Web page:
Traditionally, a Career Trek is a site visit that companies and organizations have provided on UW System campuses, giving students the chance to learn about a company of interest, any job or internship opportunities they have available and what they seek in candidates who apply.
For the fall 2020 semester, career services offices across the UW System have teamed up to provide 13 weeks of Virtual Career Treks, hosted every Wednesday at 2 p.m. UW-Eau Claire will host their session of Career Treks on Oct. 14, presenting the Menards Corp., the Eau Claire-based home improvement company founded by John Menard.
Staci Heidtke, associate director of the Advising, Retention and Career Center at UW-Eau Claire, is looking forward to this new way to engage students online.
"I’m very excited to bring Career Treks to Blugolds," Heidtke says. "These treks are a chance for students to learn from and connect with employers across the state. For the foreseeable future, career networking for Blugolds is primarily happening online. Offering these events virtually is actually an advantage because it opens UW-Eau Claire students up to networking and engaging with industry professionals across the state with no cost, travel or time lost away from the classroom. This is an easy way to learn more about the organization, recruitment process, and potential internships and full-time opportunities."
Alyssa Slaby, career counselor in the Advising, Retention and Career Center at UW-Eau Claire, is the coordinator for this event and part of the systemwide team selecting the lineup of presenters for the fall.
"We have come up with a really nice variety of for-profits in insurance, manufacturing and retail, and nonprofits and health care organizations as well," Slaby says. "The recorded 30-60 minute Zoom sessions will consist of a company overview, a virtual company tour and a live Q&A for students. The wide geographic base of these 13 campuses provides a bit of an advantage over in-person treks by allowing students to attend presentations by employers all over the state, see what different types of employers are looking for and get some leverage for their own application process down the road."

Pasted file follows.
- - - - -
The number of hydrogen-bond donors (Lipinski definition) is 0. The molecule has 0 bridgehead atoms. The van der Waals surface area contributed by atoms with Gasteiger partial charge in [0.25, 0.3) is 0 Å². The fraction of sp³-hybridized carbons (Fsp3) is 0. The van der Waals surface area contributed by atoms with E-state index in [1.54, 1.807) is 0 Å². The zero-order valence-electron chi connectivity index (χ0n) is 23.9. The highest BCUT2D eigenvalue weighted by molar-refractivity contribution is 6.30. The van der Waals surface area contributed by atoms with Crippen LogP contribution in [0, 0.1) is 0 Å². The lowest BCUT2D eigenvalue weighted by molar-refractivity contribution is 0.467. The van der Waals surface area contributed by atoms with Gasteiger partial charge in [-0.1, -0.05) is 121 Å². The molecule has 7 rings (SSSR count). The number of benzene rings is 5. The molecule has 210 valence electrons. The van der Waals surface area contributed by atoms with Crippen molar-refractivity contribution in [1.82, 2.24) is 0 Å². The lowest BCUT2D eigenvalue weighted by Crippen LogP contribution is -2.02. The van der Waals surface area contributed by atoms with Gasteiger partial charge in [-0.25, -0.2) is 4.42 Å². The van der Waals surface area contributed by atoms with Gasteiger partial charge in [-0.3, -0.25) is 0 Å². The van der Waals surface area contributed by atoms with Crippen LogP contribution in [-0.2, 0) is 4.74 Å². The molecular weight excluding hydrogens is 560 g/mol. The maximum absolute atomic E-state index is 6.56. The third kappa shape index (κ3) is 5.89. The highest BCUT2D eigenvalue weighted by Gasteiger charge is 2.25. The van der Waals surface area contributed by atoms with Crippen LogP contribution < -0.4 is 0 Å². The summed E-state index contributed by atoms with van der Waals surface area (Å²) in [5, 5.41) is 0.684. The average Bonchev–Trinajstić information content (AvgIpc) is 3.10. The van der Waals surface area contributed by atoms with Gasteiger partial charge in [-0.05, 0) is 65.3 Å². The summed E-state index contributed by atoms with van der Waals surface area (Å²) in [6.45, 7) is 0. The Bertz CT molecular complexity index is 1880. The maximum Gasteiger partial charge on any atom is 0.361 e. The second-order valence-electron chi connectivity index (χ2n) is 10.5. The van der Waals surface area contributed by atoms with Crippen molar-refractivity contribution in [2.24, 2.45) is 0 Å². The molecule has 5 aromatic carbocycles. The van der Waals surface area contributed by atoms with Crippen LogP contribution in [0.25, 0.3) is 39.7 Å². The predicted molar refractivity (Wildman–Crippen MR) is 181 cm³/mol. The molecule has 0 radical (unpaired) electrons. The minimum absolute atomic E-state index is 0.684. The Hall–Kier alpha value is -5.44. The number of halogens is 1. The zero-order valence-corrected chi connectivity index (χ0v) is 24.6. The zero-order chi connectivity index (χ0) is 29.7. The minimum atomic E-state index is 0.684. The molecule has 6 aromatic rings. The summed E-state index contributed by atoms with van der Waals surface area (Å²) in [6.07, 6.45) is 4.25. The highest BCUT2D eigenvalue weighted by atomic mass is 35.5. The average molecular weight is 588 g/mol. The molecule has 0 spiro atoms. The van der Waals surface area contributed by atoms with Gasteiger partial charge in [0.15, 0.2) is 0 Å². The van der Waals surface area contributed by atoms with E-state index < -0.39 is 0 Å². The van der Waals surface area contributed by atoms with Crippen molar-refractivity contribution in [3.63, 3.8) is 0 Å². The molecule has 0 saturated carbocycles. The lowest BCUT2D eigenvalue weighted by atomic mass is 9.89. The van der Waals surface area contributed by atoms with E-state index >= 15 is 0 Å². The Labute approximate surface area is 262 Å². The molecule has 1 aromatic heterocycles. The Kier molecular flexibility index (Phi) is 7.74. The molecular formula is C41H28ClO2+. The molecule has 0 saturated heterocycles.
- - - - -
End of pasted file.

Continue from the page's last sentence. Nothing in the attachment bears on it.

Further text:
Slaby encourages students to attend as many of these Career Treks as they can, even if the presenter is not necessarily an industry or type of organization they see themselves in. It's all useful experience, from getting ideas about different types of business structures and functions to having the chance to hear what other students are asking employers during the Q&A.
"Attendees will benefit from preparing their own questions and hearing those responses, and will also hear answers to questions they may never have thought to ask but can be valuable added information," Slaby says.
Senior organizational communication major and Career Services intern Morgan Meyer also has been hard at work preparing for the Career Treks series, especially promoting this virtual series on social media. As a student minoring in workforce development and engagement, Meyer is thrilled to help students prepare for this important opportunity to engage with major state employers in a format that may become more of a new norm in a post-COVID job market.
"This program is unique. Companies are coming to the students, right where they are," Meyer says. "There's no need to go out seeking an informational interview, they're right here. All students have to do is attend online, accept the free event and learn about these organizations. Students stand to learn about a type of job they never even knew existed, but could be a good fit for their interests."
According to Meyer, the benefits of the Career Treks are numerous, including:
- Practice preparing questions for interviews and posing questions to employers.
- Practice responding to questions.
- Learning the types of questions other students are asking employers.
- Hearing a variety of companies describe their organization and the various positions they offer.
- Getting their name and face out there and start building professional contacts and relationships.
By way of preparation, both Slaby and Meyer suggest that students approach this as an actual interview, not just an online session they may not really engage with.
"Despite the group virtual meeting format that includes students across the UW System, this is still each student's chance to prepare intentionally for each presenting company and get the most from each session," Meyer says. "If the company isn't an exact match for a student's career goal, every chance to learn about what employers are looking for is a valuable experience."
Registration details for students
Registration for each virtual session is available on the Career Treks webpage, which will bring students to Handshake to complete each registration.
Career Treks sessions will take place in a Zoom meeting on Wednesdays at 2 p.m., lasting approximately one hour depending on the length of Q&A sessions.
Students are encouraged to dress as they would for an in-person career fair, taking this chance to professionally present themselves to employers in this virtual format.